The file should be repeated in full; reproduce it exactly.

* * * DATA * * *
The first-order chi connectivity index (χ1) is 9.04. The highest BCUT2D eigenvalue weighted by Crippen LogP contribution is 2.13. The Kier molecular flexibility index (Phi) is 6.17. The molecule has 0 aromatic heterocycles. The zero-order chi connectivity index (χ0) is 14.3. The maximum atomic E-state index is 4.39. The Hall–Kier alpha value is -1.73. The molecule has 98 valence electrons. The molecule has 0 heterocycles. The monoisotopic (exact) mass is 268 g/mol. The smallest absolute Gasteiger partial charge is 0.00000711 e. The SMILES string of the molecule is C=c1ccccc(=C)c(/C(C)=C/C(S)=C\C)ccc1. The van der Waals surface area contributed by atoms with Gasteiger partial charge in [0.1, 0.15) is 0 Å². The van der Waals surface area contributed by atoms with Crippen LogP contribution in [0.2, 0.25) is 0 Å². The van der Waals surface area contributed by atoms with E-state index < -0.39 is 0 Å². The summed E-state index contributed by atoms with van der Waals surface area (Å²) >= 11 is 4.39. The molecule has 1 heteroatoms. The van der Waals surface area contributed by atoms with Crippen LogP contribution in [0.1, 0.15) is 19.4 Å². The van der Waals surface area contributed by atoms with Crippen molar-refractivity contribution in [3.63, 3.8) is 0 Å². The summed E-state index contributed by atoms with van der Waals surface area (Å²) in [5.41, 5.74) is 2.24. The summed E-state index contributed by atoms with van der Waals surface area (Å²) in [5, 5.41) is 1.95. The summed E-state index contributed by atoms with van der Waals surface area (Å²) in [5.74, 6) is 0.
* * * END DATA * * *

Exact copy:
The first-order chi connectivity index (χ1) is 9.04. The highest BCUT2D eigenvalue weighted by Crippen LogP contribution is 2.13. The Kier molecular flexibility index (Phi) is 6.17. The molecule has 0 aromatic heterocycles. The zero-order chi connectivity index (χ0) is 14.3. The maximum atomic E-state index is 4.39. The Hall–Kier alpha value is -1.73. The molecule has 98 valence electrons. The molecule has 0 heterocycles. The monoisotopic (exact) mass is 268 g/mol. The smallest absolute Gasteiger partial charge is 0.00000711 e. The SMILES string of the molecule is C=c1ccccc(=C)c(/C(C)=C/C(S)=C\C)ccc1. The van der Waals surface area contributed by atoms with Gasteiger partial charge in [0.1, 0.15) is 0 Å². The van der Waals surface area contributed by atoms with Crippen LogP contribution in [0.2, 0.25) is 0 Å². The van der Waals surface area contributed by atoms with E-state index < -0.39 is 0 Å². The summed E-state index contributed by atoms with van der Waals surface area (Å²) >= 11 is 4.39. The molecule has 1 heteroatoms. The van der Waals surface area contributed by atoms with Crippen LogP contribution in [0.1, 0.15) is 19.4 Å². The van der Waals surface area contributed by atoms with Crippen molar-refractivity contribution in [3.63, 3.8) is 0 Å². The summed E-state index contributed by atoms with van der Waals surface area (Å²) in [5.41, 5.74) is 2.24. The summed E-state index contributed by atoms with van der Waals surface area (Å²) in [5, 5.41) is 1.95. The summed E-state index contributed by atoms with van der Waals surface area (Å²) in [5.74, 6) is 0.